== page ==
Don’t Miss Out on the American Meteorological Society's

No-Cost Spring 2023 Teacher Professional Development!

AMS logo

Deadline for spring semester: January 6, 2023

To help teachers seeking Earth science professional development, the American Meteorological Society is waiving all course fees for the first 35 participants that are successfully matched to a mentor team for each of the three online Spring 2023 DataStreme courses in weather, ocean, and climate science.

Participants earn three accredited graduate credits per course. Don’t wait! - DataStreme Courses are going on hiatus during the 2023-2024 academic year, but will return in Fall 2024.

Nearly 23,000 teachers have completed a DataStreme course, helping them leverage real time data in their classrooms, advance their careers, inspire their students, and become science leaders in their schools and communities. 

Fill out the DataStreme Interest Form now to get matched with a mentor for this spring semester.

Completion of any two courses offered by AMS Education fulfills the requirements to become a Certified AMS Teacher! Learn more about this exciting microcredential.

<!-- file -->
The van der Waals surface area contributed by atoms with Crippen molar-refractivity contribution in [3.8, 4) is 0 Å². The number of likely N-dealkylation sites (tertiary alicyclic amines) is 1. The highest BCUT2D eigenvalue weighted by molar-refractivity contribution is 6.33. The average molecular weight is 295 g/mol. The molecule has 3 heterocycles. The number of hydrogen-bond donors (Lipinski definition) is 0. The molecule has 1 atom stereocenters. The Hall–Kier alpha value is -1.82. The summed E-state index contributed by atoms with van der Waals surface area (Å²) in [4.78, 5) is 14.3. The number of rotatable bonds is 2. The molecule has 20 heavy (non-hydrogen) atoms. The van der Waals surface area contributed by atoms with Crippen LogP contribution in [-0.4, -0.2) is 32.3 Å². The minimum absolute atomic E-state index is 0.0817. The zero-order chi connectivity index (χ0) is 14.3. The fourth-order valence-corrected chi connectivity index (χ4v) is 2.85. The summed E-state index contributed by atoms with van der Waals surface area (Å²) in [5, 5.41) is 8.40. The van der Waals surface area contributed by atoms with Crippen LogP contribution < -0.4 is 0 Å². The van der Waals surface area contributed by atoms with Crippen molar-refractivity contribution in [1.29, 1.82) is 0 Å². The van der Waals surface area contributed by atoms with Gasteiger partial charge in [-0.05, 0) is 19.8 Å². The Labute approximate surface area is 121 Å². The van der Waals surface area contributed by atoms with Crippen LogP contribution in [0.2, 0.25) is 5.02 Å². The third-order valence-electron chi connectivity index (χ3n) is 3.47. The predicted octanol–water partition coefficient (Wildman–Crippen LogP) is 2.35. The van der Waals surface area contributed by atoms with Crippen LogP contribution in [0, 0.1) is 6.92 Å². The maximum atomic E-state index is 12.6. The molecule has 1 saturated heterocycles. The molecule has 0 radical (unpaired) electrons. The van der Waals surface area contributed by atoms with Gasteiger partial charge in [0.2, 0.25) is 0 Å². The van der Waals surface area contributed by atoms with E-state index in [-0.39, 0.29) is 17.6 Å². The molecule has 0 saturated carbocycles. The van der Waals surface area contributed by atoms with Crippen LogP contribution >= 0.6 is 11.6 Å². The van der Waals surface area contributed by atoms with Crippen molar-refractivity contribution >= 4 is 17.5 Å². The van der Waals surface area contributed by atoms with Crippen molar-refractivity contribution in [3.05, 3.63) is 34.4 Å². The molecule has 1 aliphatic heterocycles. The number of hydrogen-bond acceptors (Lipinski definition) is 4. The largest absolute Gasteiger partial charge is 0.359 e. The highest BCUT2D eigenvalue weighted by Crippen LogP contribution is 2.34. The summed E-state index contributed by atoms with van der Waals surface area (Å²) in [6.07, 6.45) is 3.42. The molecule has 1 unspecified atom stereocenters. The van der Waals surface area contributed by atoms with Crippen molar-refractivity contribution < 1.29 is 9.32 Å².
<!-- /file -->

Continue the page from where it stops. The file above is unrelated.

Student opportunities
Youth Ambassadors

NOAA Ocean Guardian Youth Ambassador Program

Deadline to apply: January 6, 2023

Apply to the new NOAA Ocean Guardian Youth Ambassador Program! It provides a new level of engagement for youth aged 12-18 committed to ocean conservation and stewardship of our blue planet. NOAA is looking for enthusiastic youth with new ideas and a unique perspective to learn more about America’s underwater treasures and to share their passion with others, make a difference in the conservation of the ocean. 

The Annual NOAA Marine Debris Program Art Contest! 

Open through December 16, 2022


Get your art supplies ready, because this year’s NOAA Marine Debris Program Art Contest that answers the questions:

  • How does marine debris impact the oceans and Great Lakes?